One of the most important lessons to teach your children is about the value of money. But what are the best ways to do it? We take a look at what the experts have to say.
1. Maths not money.
Harvard Business School professor, Shawn Cole, made headlines recently when he released the results of a study around the relationship between financial education and financial behaviour. In a nutshell, he found there was no relationship. When financial education increased in schools, the resulting financial behaviour of those students in adulthood did not change. However, students required to take additional maths courses ended up better at managing credit, had higher equity in their homes and earned a greater percentage of income from investments. Better maths skills, Cole concluded, gives people the ability to make balanced financial decisions rather than just relying on emotion.
2. Lifelong education.
A 2014 study at the University of Colorado’s Centre for Research on Consumer Financial Decision Making revealed that part of the reason financial education doesn’t have an impact on financial behaviour is because financial education decays over time. The study concluded that, shortly after learning financial management skills, people’s behaviour went back to the way it was before they had learned the new skills.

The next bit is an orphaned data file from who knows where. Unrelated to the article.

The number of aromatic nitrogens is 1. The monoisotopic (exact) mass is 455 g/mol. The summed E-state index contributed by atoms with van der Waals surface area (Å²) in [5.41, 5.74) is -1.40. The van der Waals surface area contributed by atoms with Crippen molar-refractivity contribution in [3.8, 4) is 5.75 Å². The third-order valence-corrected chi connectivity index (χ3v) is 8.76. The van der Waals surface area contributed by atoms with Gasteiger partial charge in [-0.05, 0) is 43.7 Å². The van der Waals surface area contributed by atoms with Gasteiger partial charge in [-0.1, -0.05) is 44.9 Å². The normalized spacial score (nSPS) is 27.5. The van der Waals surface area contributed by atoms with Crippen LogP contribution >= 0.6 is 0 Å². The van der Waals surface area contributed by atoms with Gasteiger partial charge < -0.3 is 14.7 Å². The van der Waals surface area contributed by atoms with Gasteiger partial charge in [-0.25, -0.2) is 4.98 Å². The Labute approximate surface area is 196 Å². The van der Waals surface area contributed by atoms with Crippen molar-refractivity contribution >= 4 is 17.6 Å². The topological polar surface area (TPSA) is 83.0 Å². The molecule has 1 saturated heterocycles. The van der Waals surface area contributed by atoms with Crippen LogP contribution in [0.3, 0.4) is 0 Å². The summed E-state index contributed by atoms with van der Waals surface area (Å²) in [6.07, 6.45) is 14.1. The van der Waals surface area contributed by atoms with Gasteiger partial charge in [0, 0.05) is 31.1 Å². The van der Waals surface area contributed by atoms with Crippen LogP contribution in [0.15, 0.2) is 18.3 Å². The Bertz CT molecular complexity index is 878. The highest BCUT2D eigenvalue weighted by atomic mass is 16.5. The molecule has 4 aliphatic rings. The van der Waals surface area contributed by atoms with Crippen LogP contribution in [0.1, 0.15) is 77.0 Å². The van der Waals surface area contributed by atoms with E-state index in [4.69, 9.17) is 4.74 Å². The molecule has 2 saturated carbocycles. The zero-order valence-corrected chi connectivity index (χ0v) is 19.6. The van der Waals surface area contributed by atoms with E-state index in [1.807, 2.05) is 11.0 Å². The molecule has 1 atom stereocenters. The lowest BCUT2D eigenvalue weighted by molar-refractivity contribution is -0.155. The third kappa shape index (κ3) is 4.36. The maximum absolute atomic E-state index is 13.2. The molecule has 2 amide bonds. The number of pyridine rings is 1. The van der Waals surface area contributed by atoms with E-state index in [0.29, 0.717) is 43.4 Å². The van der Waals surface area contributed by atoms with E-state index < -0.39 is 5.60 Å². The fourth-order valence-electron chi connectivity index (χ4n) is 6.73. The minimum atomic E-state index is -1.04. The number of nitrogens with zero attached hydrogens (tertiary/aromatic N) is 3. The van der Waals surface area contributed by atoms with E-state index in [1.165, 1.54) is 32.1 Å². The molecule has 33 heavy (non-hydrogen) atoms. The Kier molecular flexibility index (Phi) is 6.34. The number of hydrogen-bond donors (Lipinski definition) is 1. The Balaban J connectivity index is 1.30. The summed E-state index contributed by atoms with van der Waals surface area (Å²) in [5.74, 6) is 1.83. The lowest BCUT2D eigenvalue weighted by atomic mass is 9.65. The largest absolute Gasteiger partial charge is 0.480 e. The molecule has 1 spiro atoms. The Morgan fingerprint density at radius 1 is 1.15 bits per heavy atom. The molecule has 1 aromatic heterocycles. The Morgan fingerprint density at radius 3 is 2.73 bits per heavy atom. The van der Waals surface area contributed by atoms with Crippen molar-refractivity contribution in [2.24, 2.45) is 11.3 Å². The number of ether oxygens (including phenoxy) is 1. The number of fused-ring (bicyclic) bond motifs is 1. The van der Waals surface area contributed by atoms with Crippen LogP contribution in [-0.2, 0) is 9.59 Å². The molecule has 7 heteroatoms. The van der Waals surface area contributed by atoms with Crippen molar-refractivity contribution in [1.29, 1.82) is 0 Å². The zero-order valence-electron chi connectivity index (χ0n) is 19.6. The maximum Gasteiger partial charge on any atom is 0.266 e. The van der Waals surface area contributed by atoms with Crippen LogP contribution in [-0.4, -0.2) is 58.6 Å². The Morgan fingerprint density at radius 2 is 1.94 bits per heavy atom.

3. Let children learn from mistakes.
Making mistakes can result in some of life’s most valuable lessons so it make sense to let your children make mistakes with money. Allow children some of their own pocket money and let them do what they want with it. This enables them to experience the negative consequences of a bad decision, hopefully leading to smarter choices next time. There are also a number of great apps available which help children manage their own pocket money. Some popular ones include Bankeroo, Money 4 Jobs and Kids Money.
4. Explain the real cost of things.
Clinical psychologist, Dr Elizabeth Kilbey, in a recent interview with The Guardian, said the cost of a product should be explained in clear terms that make sense to the child. So, if they want an expensive toy, explain how many weeks’ pocket money it will cost, for example. It’s best not to say you can’t afford it as this creates a feeling of being out of control when it comes to money, leading to uncertainty and anxiety around the topic.
Teaching your kids how to best manage their money is something which will help them for life. Constant learning, positive behavioural modelling by parents, open and honest discussions about finances, and personal experience with money are the keys to long-term success.